Man murdered in Facebook video reignites moral dilemma
A manhunt is currently underway in Cleveland, USA, after a man was shot dead in a video posted on Facebook yesterday.
The suspect, Steve Stephens (shown above), recorded video of himself randomly picking out 74-year-old Robert Godwin, Sr., as he was walking down a street, and then shooting him in the head, killing him instantly.
The video was uploaded to Facebook shortly afterwards by Stephens, along with a Facebook Live stream. Facebook removed both videos and suspended the account a few hours later.
This is undoubtedly a horrific crime but it’s also left Facebook in the spotlight about whether the videos should have been broadcast on their platform.
* note: the video of the murder was also posted to Twitter by other users. Twitter has since removed the posts.
Whilst the video was removed from Facebook and Twitter, we’re sure it will be available elsewhere on the internet. We haven’t specifically looked for it as, quite frankly, we have no desire to watch an innocent person being murdered, and we hope Stephens gets what he deserves before he hurts anyone else. However, is it right that material such as this is available on the internet, or should there be technology in place to remove it?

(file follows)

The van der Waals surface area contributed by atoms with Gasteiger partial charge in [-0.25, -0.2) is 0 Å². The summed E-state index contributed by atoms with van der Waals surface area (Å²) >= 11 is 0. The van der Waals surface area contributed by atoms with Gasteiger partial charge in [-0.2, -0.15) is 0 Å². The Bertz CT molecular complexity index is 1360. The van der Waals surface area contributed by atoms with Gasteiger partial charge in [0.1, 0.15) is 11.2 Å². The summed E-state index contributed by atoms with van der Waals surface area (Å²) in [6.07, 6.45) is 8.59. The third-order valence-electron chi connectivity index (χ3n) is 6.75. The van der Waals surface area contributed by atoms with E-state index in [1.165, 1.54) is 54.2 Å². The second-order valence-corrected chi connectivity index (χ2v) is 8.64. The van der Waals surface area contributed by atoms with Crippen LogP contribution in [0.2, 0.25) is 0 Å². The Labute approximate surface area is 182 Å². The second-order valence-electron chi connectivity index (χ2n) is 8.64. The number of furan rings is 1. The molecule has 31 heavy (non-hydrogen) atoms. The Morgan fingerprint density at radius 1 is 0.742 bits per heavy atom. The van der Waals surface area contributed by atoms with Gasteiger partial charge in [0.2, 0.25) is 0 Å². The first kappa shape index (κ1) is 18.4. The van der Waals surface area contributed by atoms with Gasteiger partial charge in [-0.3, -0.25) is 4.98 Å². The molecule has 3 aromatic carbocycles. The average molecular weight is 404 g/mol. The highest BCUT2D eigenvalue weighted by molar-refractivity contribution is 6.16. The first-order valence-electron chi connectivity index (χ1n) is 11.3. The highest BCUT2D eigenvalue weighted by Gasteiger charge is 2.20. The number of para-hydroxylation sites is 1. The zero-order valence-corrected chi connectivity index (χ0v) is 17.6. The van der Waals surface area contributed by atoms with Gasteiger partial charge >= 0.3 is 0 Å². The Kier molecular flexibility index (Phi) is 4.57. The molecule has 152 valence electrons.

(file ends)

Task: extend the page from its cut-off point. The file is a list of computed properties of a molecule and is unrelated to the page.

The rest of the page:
The internet has a long history of providing access to gross and objectionable material. Long before the days of websites such as rotten.com and The Stile Project, people were sharing videos and content over bulletin boards.
Currently, there’s no automatic way to stop someone uploading a video of anything. Sure, there may AI solutions to scan the video content before certain platforms accept it but, if it exists, it’s not in use by the most popular sites. Facebook, Twitter, YouTube and Twitch all want us to share what’s happening right now, live. Users of these sites are proving the idea is popular. Putting a review mechanism for content in place goes against that grain.
Similarly, there is a widely held belief that all information on the internet should be free and obtainable. For this to be the case, it has to include material that we may not support or agree with. If we start to police content, who decides which content is censored? Do we trust our Governments to do this for us? The UK media has long since criticised China for blocking access to internet content, yet the UK Government does exactly the same to its own people.
If we want free access to content, maybe we just have to accept that some of that content will be objectionable and even horrific. We may think that the people behind sites which host such material are twisted or evil but, Steve Stephens proves there are, unfortunately, twisted and evil people everywhere.
There was a second dilemma writing this article… is it “dilemma” or “dilemna”? We always thought it was the latter, since that’s what we were taught back in school all those years ago. Turns out we were wrong – it’s dilemma.